- Next Tuesday we will have several teaching consultants from the Engineering Center for Research, Learning, and Teaching come to our class to observe and ask questions about the class. I will be out of the room while they are talking with you, so please respond fully and candidly! Afterwards, they will write a report for me to help improve the class and my teaching. Any information you give them will be completely anonymous in their report.
- I made a piazza post about new due dates last week, but I think it didn’t up being visible enough:
Hello class! I have been thinking about when to make class and homework assignments due so that we all can better focus our time.
- Starting with class6 on Wednesday next week, you will have two days, until Friday at 6:00pm to finish those in-class assignments. For Tuesday you will have until Thursday at 6:00pm. The normal late policy of 1% per hour holds. The idea is that the in-class assignments are less important than homework, and I don’t want homework to get less time and effort because of it. Remember that homework points are worth a lot more for your grade! See the syllabus for how grades work between class assignments and homework.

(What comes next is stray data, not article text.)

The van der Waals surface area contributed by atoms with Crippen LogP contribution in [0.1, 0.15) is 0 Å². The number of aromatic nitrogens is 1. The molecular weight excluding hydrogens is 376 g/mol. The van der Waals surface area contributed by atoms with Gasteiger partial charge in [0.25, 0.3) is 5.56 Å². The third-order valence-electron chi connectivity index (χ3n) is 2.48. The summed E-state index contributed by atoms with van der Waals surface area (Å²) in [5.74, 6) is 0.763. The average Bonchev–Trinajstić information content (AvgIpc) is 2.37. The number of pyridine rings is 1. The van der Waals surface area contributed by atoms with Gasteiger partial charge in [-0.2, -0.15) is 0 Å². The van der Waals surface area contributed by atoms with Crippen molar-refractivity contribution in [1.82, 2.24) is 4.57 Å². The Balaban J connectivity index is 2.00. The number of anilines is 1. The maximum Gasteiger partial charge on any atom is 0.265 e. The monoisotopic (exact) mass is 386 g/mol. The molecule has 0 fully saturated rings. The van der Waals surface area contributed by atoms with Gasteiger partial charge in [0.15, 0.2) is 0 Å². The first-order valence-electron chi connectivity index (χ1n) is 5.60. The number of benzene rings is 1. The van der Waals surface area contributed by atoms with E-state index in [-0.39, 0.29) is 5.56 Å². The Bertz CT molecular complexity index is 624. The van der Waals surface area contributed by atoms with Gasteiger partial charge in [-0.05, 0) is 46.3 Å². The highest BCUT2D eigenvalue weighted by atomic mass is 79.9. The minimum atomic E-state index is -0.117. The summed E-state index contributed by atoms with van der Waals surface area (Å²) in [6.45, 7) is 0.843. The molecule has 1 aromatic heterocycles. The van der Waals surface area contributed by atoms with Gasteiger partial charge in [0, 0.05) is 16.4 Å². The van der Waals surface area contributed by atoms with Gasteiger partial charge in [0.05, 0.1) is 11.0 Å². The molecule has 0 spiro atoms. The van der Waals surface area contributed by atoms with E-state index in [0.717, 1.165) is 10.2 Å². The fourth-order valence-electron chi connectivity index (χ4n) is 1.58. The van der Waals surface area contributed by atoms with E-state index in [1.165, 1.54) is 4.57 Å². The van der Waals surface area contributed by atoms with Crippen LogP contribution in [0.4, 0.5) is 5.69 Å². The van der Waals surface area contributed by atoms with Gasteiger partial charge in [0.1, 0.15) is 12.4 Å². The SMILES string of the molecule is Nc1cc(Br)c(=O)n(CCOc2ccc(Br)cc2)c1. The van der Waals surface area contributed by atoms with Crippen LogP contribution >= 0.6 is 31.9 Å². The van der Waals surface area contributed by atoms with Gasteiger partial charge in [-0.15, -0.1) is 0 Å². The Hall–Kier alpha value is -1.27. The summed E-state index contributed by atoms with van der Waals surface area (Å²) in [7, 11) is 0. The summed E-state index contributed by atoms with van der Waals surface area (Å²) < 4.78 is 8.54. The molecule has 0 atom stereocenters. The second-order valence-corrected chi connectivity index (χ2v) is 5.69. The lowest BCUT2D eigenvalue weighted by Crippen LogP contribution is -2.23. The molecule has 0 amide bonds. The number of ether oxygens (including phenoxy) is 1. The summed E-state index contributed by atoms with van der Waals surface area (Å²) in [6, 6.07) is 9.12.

- Homework2 will be due Saturday October 5th at 6:00pm, a bit more than a week after the last class in that section of the syllabus. This should give you a lot more time to finish it, and hopefully not completely cannibalize the next section of the class! These two weeks might seem like a while, but you need working collision code for this homework, and I highly recommend starting on it as early as possible.
- If you have any questions or concerns about these due dates, please let me know! I am open to considering alternatives that will help everyone learn as much as possible.
- I just added start code for class6. You will need to run
git pull upstream masterto get it!
In-class problem 1: linked
In this problem we will implement a doubly linked list.
From the wikipedia article:
A linked list is a linear collection of data elements, whose order is not given by their physical placement in memory. Instead, each element points to the next.
As each node in a linked list is independent in memory, each one will have to be malloc’ed and freed individually. In addition, in a doubly linked list, each node not only maintains a pointer to the next node after it, but also the previous node. In implementing this data structure we have to be very careful to keep all the next and previous pointers consistent.
Each node will have three fields: next, prev, and value.
The list overall will keep track of both the start and end nodes.
We will implement the following operations, although more are possible:
In addition, you will also need to implement some mechanism to destroy your list, since we can’t be leaking memory!
We are providing some base code that will read the push and pop commands from a file. And whenever we pop a value off the linked list, we print it out.
For a file of commands: